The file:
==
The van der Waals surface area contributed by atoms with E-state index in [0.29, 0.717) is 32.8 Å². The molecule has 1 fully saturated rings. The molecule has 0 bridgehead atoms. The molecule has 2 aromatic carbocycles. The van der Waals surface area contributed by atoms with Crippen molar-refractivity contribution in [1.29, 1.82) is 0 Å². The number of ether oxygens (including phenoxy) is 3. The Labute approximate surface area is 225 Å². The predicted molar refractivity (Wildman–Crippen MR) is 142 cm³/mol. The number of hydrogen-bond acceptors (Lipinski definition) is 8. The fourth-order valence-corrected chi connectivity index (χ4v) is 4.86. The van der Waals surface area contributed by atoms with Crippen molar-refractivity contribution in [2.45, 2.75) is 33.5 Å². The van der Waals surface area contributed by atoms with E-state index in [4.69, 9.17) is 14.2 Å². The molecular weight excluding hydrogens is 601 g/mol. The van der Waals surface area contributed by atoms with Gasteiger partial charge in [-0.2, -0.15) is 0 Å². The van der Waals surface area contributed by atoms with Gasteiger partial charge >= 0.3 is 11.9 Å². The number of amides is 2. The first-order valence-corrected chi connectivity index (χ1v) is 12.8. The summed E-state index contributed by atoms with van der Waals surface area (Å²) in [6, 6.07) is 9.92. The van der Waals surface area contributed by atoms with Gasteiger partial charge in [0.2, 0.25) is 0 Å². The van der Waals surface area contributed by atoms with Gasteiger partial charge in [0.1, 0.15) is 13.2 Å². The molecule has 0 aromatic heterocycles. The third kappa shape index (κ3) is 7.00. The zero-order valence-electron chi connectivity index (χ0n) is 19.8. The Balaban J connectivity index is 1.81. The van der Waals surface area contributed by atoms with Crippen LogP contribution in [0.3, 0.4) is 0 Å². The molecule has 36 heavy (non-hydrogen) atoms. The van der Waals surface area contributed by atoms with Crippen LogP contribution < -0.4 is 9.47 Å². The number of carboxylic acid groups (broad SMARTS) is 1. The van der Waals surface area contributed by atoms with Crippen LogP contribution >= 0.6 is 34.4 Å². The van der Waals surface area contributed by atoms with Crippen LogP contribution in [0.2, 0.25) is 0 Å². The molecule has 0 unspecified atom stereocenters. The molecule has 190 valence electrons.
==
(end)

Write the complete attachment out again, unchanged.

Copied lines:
The van der Waals surface area contributed by atoms with E-state index in [0.29, 0.717) is 32.8 Å². The molecule has 1 fully saturated rings. The molecule has 0 bridgehead atoms. The molecule has 2 aromatic carbocycles. The van der Waals surface area contributed by atoms with Crippen molar-refractivity contribution in [1.29, 1.82) is 0 Å². The number of ether oxygens (including phenoxy) is 3. The Labute approximate surface area is 225 Å². The predicted molar refractivity (Wildman–Crippen MR) is 142 cm³/mol. The number of hydrogen-bond acceptors (Lipinski definition) is 8. The fourth-order valence-corrected chi connectivity index (χ4v) is 4.86. The van der Waals surface area contributed by atoms with Crippen molar-refractivity contribution in [2.45, 2.75) is 33.5 Å². The van der Waals surface area contributed by atoms with E-state index in [4.69, 9.17) is 14.2 Å². The molecular weight excluding hydrogens is 601 g/mol. The van der Waals surface area contributed by atoms with Gasteiger partial charge in [-0.2, -0.15) is 0 Å². The van der Waals surface area contributed by atoms with Gasteiger partial charge >= 0.3 is 11.9 Å². The number of amides is 2. The first-order valence-corrected chi connectivity index (χ1v) is 12.8. The summed E-state index contributed by atoms with van der Waals surface area (Å²) in [6, 6.07) is 9.92. The van der Waals surface area contributed by atoms with Gasteiger partial charge in [0.2, 0.25) is 0 Å². The van der Waals surface area contributed by atoms with Gasteiger partial charge in [0.1, 0.15) is 13.2 Å². The molecule has 0 aromatic heterocycles. The third kappa shape index (κ3) is 7.00. The zero-order valence-electron chi connectivity index (χ0n) is 19.8. The Balaban J connectivity index is 1.81. The van der Waals surface area contributed by atoms with Crippen LogP contribution in [0.3, 0.4) is 0 Å². The molecule has 36 heavy (non-hydrogen) atoms. The van der Waals surface area contributed by atoms with Crippen LogP contribution < -0.4 is 9.47 Å². The number of carboxylic acid groups (broad SMARTS) is 1. The van der Waals surface area contributed by atoms with Crippen LogP contribution >= 0.6 is 34.4 Å². The van der Waals surface area contributed by atoms with Crippen LogP contribution in [0.2, 0.25) is 0 Å². The molecule has 0 unspecified atom stereocenters. The molecule has 190 valence electrons.